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While many people think of gardening as a physical activity, spending hours in her community garden plots provides Carla Sharpe with self-help for her mental health.
As a mental health councillor with Western Health, she is quite aware of the importance of keeping the mind in good shape.
For her, getting out in the garden is the remedy.
“After a day on the job, you can go to the garden and get away from the stress of work and concentrate on what you’re doing — whether it is planting, weeding, watering or this time of the year harvesting,” she said last week while taking up carrots, one of the last crops she had left to reap.
Community gardening is something she has been doing in Stephenville for five years, but her gardening experience goes back further.
Growing up in St. Anthony, her dad, Jack Rowe, kept a garden on the side of the highway and she’d be out there with him.
She heard about the Stephenville Community Garden from Erle Barrett, gardening committee co-chair, and thought it would be a perfect opportunity for her.
“It’s quite affordable here as the plots are a really good price and all the gardening tools you need are right here for the gardeners,” she said. “It’s the perfect setup.”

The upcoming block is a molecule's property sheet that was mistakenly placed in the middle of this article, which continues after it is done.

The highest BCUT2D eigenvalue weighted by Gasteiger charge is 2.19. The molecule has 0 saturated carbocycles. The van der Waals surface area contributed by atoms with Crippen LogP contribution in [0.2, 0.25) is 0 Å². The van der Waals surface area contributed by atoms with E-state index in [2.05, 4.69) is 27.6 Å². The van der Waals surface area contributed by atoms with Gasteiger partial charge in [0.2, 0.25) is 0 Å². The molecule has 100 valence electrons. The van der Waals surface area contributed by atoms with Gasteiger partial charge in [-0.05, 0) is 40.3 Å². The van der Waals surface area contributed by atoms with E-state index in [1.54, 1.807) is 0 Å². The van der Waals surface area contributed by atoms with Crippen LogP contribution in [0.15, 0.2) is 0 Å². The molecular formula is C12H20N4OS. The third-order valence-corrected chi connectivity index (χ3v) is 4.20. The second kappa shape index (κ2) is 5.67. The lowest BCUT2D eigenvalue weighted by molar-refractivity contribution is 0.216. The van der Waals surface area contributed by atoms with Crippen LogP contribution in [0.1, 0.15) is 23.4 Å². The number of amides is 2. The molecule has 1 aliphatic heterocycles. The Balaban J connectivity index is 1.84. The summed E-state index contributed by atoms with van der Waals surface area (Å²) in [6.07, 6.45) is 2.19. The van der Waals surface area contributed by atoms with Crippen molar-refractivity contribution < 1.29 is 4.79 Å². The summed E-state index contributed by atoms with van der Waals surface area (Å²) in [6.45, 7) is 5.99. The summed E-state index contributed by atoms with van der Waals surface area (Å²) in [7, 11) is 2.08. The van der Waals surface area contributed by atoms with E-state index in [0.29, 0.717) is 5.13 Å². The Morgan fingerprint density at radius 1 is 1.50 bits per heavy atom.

She has two kids, aged 12 and nine, who sometimes helped in the garden when they were younger.
This year, she planted carrots, potatoes, beets, snow peas and zucchini. She bottled the beets and made relish and jam zucchini.
“It’s great because I usually have vegetables up to Christmas and both my kids and husband Jason really like them from the garden," she said.
Known among the gardeners for her attention to detail in the way she plants her rows in hilled sequence, she said her father taught her the practice.
She’s passing that knowledge on to others. This year, she got two friends, Leah Whittle and James Parsons, involved and both planted their plots the same way.
Sharpe also shares a plot of potatoes with Angela Leroy, which they’ve been doing for several years.
While she found last year was a better year for growing, she did say her zucchinis grew huge this year.
She said her carrots also grow well. Her father, who visits on occasion, jokes he should get a plot in Stephenville as he can’t get any size out of his carrots on the Northern Peninsula but has great success with potatoes.
Some of the crops grown at the Stephenville Community Garden:
• Varieties of peas
• Varieties of herbs
• Bok Choy
• Swiss Chard
Source: Dave Rex, gardening committee co-chair